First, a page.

Kelly parked in the gravel drive, thirty to forty feet from the shed. His accompanying officers, Starwalt and Pamperin, remained in the car while Kelly exited the vehicle in order that he might locate and speak with Hensley. Upon exiting his vehicle, Kelly observed a person working on a vehicle at the south end of the drive approximately five (5) feet from the shed and lean-to, but Kelly was unable to see him clearly as the hood of another vehicle obstructed his view. Having been informed that Hensley might be working as a mechanic at the French property, Kelly decided to approach this person (rather than proceed directly to the front door of the trailer) to determine whether the person was the probationer, Hensley. As Kelly approached the unidentified person working on the vehicle, he also observed another individual whom he recognized as probationer Kevin Morlan run from the lean-to into the adjoining shed, which was unlocked at the time. Kelly had encountered Morlan but two weeks earlier at another location during a search of a methamphetamine lab where a .45 caliber automatic pistol was confiscated. Kelly immediately became suspicious of Morlan's behavior and decided that in order to ensure his safety he would order Morlan to exit the shed before he attempted to question the individual working at the parked vehicle. Using the gravel walkway that connected the trailer and the shed, Kelly approached the open entrance of the shed where Morlan had entered. As Kelly approached, he noticed through the open door that Morlan had placed his hands inside his pants pockets and thus ordered Morlan to remove his hands from his pockets and to exit the shed. Morlan complied in part, exiting the shed, but continued to conceal his hands in his pockets. Kelly noticed a rifle located on a bench inside the shed from his vantage point on the walkway. Kelly escorted Morlan to his car and upon searching him found two shotgun shells and a .44 magnum shell on Morlan's person. Morlan remained uncooperative and refused to answer any questions regarding the whereabouts of Hensley. Because of the potentially dangerous situation, Kelly asked his supervisory officer, Starwalt, to call for assistance.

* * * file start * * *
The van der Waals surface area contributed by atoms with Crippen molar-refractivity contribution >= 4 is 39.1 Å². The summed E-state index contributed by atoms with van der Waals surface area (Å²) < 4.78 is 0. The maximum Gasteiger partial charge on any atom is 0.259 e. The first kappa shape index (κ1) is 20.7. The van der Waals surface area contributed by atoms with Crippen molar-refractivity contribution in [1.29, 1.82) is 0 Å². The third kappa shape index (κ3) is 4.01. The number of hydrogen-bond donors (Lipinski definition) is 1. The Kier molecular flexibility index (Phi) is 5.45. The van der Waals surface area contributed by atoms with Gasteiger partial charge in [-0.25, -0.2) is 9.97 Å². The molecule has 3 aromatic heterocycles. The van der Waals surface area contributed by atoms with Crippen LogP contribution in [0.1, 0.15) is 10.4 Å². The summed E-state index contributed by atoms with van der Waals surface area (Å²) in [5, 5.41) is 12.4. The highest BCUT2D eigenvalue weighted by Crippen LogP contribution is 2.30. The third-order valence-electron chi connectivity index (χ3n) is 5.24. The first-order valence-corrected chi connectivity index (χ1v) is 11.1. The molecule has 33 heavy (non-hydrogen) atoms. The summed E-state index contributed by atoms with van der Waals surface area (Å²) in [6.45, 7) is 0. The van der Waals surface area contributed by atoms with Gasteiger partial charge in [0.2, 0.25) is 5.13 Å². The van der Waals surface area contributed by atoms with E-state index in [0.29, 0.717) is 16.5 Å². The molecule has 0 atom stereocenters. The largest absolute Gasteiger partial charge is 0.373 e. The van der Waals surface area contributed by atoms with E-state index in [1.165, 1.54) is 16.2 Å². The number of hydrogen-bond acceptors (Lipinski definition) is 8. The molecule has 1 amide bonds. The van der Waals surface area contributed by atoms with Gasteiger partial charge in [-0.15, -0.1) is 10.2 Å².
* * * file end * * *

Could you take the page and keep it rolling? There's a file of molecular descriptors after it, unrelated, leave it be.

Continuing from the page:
After patting down and restraining Morlan, Kelly observed another individual slumped over inside a second vehicle parked on French's driveway. As Kelly approached the car, he noticed that this person (later identified as Eric Collins) also had his hands in his pockets. When Collins removed his hands, Kelly heard a “pop,” which he soon learned was the sound of a light bulb breaking in Collins's pocket. Collins admitted that he had used the lightbulb to smoke methamphetamine and, upon Kelly's request, consented to a search of his vehicle.
Shortly after Collins admitted to having been smoking methamphetamine, two police officers and a state trooper arrived and Kelly briefed them on the situation. Having secured both Morlan and Collins, Kelly returned to question the individual who had continued to work on the vehicle parked near the shed. Kelly approached the unidentified person repairing the vehicle, and the individual identified himself as Nicholas Jordan. Kelly asked Jordan whether he had seen Richard Hensley, and Jordan denied having seen him. As Kelly questioned Jordan, he detected a strong odor of ether emanating from the shed, approximately five feet away. When Kelly turned toward the shed, the door of which was still open after his earlier encounter with Morlan, he was able to view the inside of the shed and observed fuel cans, glassware, and tubing, all used in the manufacture of methamphetamine. Kelly never entered the shed, nor the lean-to.